Sunday, April 1



SPANIARD Carlos Checa helped Ducati celebrate its most important race success by taking victory in the first Superbike race at Imola on Sunday, 40 years after Ducati took a 1-2 finish in the inaugural Imola 200 in 1972.

The Imola 200 was the first 200 mile race for Formula 750 machines run in Europe and Ducati was very much the unfancied brand with its then un-proven 750cc V-twin.

Indeed, American-domiciled Englishman Paul Smart wondered what on earth he had let himself in for when he saw that first 750cc Ducati racer a few days before the Imola 200. He still was underwhelmed by its performance, until he and Ducati team-mate Bruno Spaggiari qualified the V-twins first and second fastest for the 200 miler, and went on to take a 1-2 finish ahead of Triumph, Honda, Kawasaki, Suzuki, Yamaha, Moto-Guzzi, Norton, MV Agusta and BSA.

Checa may have missed out on pole for this year’s Superbike World Championship race to the flying Kawasaki of Tom Sykes but just as in 1972, the Ducati V-twin was easier on its tyres and steered beautifully through the fast sweeping turns of the historic Italian circuit to clinch the 12th win for Ducati in SWC competition at Imola.

Sykes shot off the start into the lead and stayed there for half the 21 laps. But Checa went right with him, keeping a watch on the Kawasaki while behind him Max Biaggi (Aprilia) made a dynamite start from the second row of the grid to settle into third.

But Biaggi lost time in a chicane incident on the second lap that saw Frenchman Sylvain Guintoli (Team Effenbert Liberty Racing Ducati) forced onto the gravel by an over-eager Leon Haslam (BMW). Guintoli went down, his Ducati spun across the track and took out Chaz Davies (ParkinGO MTC Racing Aprilia).

The drama had started on the opening lap with Leon Camier (Crescent Fixi Suzuki) and Lorenzo Alfonsi both crashing.

After losing touch with Sykes and Checa, Biaggi settled into third place but was relegated to fourth by Haslam after a back and forth dice that saw them change positions three times in half a lap with five laps to go.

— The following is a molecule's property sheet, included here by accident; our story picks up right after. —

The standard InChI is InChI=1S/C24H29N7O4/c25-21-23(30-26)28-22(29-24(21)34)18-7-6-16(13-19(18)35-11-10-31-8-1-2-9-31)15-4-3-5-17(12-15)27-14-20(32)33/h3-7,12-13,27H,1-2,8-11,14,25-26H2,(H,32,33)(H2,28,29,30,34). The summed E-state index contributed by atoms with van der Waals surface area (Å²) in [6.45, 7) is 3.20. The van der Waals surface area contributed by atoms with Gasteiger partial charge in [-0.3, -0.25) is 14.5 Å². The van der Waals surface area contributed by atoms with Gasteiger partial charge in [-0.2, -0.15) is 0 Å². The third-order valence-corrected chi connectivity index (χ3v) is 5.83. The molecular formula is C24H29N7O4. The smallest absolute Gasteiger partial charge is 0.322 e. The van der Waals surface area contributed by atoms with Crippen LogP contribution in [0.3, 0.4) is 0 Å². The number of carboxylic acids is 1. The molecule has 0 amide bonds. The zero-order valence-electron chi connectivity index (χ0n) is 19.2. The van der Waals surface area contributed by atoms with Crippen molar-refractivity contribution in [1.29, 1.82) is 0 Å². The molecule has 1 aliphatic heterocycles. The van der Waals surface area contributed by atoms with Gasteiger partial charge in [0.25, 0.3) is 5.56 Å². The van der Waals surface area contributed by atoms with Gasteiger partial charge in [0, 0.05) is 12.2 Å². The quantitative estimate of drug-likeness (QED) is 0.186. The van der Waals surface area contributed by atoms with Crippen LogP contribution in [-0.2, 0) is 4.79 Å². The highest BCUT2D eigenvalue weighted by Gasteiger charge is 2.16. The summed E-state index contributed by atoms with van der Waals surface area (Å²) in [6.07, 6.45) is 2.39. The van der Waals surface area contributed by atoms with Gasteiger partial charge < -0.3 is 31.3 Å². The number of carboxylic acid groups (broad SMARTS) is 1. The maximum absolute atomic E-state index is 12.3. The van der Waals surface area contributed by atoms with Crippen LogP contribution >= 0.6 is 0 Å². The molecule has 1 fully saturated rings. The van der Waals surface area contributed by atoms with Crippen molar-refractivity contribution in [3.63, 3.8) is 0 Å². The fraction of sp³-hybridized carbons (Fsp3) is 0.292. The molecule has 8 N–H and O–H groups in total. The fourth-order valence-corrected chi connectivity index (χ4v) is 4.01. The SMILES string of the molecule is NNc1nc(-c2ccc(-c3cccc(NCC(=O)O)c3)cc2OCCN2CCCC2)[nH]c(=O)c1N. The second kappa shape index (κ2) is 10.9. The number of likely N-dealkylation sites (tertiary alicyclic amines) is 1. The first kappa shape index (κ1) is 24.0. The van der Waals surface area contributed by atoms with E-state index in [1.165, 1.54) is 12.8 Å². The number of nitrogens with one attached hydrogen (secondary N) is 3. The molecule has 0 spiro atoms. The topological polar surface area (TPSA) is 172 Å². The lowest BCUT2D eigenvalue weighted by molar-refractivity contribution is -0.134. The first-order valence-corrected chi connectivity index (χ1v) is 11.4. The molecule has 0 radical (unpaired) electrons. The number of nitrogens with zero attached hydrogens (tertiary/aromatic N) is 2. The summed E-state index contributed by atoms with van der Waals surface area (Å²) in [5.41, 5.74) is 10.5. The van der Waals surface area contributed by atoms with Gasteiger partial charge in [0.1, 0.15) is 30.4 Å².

Haslam went on to take the final podium spot and in relegating Biaggi to fourth, helped Checa close the gap on his Aprilia-mounted Italian rival in the championship chase. He went to Imola 20 points behind Biaggi and had closed the gap to just eight points after that first race.

Checa, who as at Phillip Island had been consistently the fastest rider in practice and qualifying, stalked pole man Sykes for half the race. The Kawasaki clearly had a power advantage and would streak away on the straighter sections but Checa could brake deeper into the chicanes and get on the throttle earlier on their exits to keep the Kawasaki in sight.

Eventually the Kawasaki started to lose rear tyre traction and Checa was right there watching it. When the time was right he pounced, diving up the inside on the brakes to hit the lead about half way through the race.

When he did he rode at lap record pace and took his second win of the year in some style. Sykes had his best ever dry race performance on the Kawasaki in second place, with Leon Haslam (BMW Motorrad Motorsport) and Max Biaggi (Aprilia Racing) disputing the final podium place. It went to Haslam, by a second from his Italian rival.

Checa ran consistent laps in the low 1m 48s range until he got by Sykes, then went for it to gap the Kawasaki man and give him no hope of coming back, turning a lap record 1m 47.877s lap at an average of 164.721 km/h on lap 13. That broke his own year-old lap record of 1m 47.934s instantly gaining a big advantage over Sykes who decided that 20 points for second was a while lot better than crashing and getting nothing.

Sykes had recorded a best of 1m 48.01s on the six go-round but that was by no means enough to shake Checa.

Behind Haslam and Biaggi was Eugene Laverty (Aprilia Racing) in fifth but just behind Marco Melandri (BMW Motorrad Motorsport) and Joan Lascorz (Kawasaki Racing Team) finally passed long-time fifth place runner, Lorenzo Zanetti (Pata Racing Team Ducati). Zanetti was a still-impressive eighth.

Melandri had run ahead at one of the chicanes and came from well back to snare his sixth place finish.

But had Guintoli not been forced off, it may have been a Ducati 1-2, just like in 1972.

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